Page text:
Poem: Five Definitive Movements

July 17, 2017

 

Childhood is

a flat green blade growing from the stem of a plant,

the absorbing and digesting of

a body of myths

 

Adolescence is

the property of becoming self-luminous

in the recognition of

fire and hunger and strong desire

 

Adulthood is

the acceptance of the heat and light caused by burning;

a steady flow that rises

as the tide, and ebbs

 

Wisdom is

known only to those of special comprehension,

something very white,

a leaf blown across the firmament

 

Death is

the beginning of all things, the nape

that links the body of one life to

the head of the next

 


Poem: Moving Experience

July 10, 2017

 

Should we trash your aunt’s portrait with nary a glance?

Take this excuse to throw it away?

Can we use the old closet as a place to deposit

The trumpet that no one can play?

 

There are sofas and chairs and loafers in pairs

unmatched and still to be packed;

barbecue sets smashed by unhappy pets,

and nine bottles of wine still unracked.

 

Several old tables with mouldering labels

sit forgotten on the back stoop;

while dozens of books lie hidden in nooks

and unwatered plants sadly droop.

 

Beautiful oak chests that used to serve guests

for overnight stays in the spring,

now jammed with hi-fi and cups and bonsai,

untidily tied up with string.

 

Boxes of china and photos of minor

children are packed in the car;

old wooden crates filled with pillows and plates

lie piled like produce bizarre.

 

 

There still are the spades, the shades and brocades,

the stove to unplug and wrap;

the children’s old cots, tights tied up in knots,

and plenty of crap to just scrap.

 

But we’ve lazed away weeks and now conscience tweaks

to put us in such terrible state.

Now that the day’s here, there’s too much to do, dear,

I just hope that the van will be late.

 


Poem: Martyr

July 3, 2017

 

He had long ago accepted the loss as permanent,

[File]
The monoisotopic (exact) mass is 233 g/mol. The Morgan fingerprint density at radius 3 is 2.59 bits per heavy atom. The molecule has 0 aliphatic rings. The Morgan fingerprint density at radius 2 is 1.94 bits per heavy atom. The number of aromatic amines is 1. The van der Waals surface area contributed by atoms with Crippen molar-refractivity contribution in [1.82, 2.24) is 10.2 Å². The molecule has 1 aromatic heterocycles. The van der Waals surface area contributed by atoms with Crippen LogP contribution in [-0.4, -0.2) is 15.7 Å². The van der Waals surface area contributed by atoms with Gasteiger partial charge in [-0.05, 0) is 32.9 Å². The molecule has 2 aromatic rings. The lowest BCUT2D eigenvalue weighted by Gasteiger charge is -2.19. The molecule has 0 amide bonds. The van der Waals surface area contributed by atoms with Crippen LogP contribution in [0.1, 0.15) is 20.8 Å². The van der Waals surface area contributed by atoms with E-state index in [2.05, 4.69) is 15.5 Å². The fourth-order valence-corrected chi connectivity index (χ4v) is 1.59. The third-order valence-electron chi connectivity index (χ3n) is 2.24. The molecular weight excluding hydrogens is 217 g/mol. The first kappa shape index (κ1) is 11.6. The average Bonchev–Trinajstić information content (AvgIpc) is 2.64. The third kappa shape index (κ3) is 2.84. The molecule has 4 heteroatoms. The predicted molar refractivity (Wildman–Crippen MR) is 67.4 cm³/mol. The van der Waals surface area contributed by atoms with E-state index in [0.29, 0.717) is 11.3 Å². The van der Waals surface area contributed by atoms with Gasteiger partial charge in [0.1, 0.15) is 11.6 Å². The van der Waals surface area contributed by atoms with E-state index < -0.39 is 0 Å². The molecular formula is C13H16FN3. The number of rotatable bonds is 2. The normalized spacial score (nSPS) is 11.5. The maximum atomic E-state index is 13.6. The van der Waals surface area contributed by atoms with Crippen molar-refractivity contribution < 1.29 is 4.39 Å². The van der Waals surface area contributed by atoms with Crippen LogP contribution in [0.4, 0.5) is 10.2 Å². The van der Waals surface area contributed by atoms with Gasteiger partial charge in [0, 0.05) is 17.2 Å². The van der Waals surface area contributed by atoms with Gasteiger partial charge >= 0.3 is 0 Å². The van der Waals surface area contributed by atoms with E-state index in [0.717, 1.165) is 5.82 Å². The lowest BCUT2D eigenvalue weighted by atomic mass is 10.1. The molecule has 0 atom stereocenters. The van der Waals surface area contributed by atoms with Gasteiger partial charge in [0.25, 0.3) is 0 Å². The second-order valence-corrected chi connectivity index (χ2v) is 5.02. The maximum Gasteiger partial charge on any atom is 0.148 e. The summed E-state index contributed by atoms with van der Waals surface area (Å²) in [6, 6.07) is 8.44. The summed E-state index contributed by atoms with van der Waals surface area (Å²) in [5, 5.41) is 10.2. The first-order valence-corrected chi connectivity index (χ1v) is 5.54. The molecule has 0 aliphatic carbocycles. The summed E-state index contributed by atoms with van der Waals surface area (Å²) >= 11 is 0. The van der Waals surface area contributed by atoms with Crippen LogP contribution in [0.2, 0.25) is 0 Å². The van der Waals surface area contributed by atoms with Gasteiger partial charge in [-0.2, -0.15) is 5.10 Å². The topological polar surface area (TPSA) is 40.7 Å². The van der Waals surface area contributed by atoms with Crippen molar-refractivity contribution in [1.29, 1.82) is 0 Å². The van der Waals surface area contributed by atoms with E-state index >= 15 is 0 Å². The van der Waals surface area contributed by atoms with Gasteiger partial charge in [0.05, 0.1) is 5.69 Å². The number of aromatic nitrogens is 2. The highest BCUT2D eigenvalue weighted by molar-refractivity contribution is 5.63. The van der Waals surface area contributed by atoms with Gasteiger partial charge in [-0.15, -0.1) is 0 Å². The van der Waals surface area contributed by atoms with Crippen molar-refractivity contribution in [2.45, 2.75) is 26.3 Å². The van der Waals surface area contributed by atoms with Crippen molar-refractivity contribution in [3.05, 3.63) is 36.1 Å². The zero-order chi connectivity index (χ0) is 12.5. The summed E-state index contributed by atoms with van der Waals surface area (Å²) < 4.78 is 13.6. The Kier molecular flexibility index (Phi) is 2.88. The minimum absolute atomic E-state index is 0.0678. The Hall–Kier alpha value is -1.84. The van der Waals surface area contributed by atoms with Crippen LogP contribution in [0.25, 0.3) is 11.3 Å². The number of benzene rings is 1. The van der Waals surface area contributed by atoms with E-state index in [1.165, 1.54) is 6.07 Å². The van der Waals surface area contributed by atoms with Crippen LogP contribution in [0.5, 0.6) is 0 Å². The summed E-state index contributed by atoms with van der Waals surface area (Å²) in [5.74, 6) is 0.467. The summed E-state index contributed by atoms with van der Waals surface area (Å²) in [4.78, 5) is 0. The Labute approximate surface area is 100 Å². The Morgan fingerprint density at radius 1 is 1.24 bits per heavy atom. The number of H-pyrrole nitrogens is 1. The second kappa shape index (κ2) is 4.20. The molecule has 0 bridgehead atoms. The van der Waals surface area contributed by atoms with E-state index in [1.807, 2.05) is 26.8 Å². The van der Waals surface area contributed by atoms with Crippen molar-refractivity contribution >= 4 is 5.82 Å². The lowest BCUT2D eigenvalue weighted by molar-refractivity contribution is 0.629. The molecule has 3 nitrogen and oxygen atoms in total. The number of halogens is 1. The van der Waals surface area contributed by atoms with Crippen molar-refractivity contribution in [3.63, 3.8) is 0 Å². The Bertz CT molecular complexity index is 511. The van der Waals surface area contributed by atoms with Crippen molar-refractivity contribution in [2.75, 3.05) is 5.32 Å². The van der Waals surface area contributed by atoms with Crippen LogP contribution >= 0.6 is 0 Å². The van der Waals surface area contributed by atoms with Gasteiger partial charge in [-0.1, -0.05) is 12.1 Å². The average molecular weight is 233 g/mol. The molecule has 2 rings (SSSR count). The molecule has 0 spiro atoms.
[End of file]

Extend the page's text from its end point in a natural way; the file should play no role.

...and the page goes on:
but that acceptation was merely a gloss, as yet skin deep,

 

not yet having bled into the very marrow of his being,

nor led him to that place of serenity.

 

His bitterness lay as deep as the roots of cedar in shale,

following tracks as distant and serpentine as the staged attacks

 

of true hackers working their miraculous juju through the internet

ether, and forever ending in a sad soiled grace.

 

And, though he could choose to confuse his loneliness with tragedy –

as if he were the sainted prophet of his own persecuted

 

exarchate in exile — it was but loneliness nonetheless,

and it hurt as bad as the arrows of martyrdom.

 

 


Poem: Having

June 26, 2017

 

I have seen the best minds of my generation squander their extraordinary talents on the marketing of consumer goods and the maintenance of shareholder value.

I have seen them abandon all pretence of worker’s rights at the behest of foreign and domestic bankers, Friedmanites from Chicago and MIT.

I have seen them relegate the environment to the dustbin, a victim in the race for quarterly profits and analysts expectations.

I have seen them treat safety issues as public relations issues, and seen them lobby to lessen their liability.

They have shamed seniors into wearing diapers, taught children how to smoke, and taunted teens into starving themselves to death.

They have sold goods that have killed millions, children, pregnant women, families, clans, tribes and nations, here and around the world.

They have spiked the waters of the masses with a poison called greed.

They have swallowed our ethics and morals and spat them back in our faces as branded goods for which it is right and necessary that we pay to display their logos.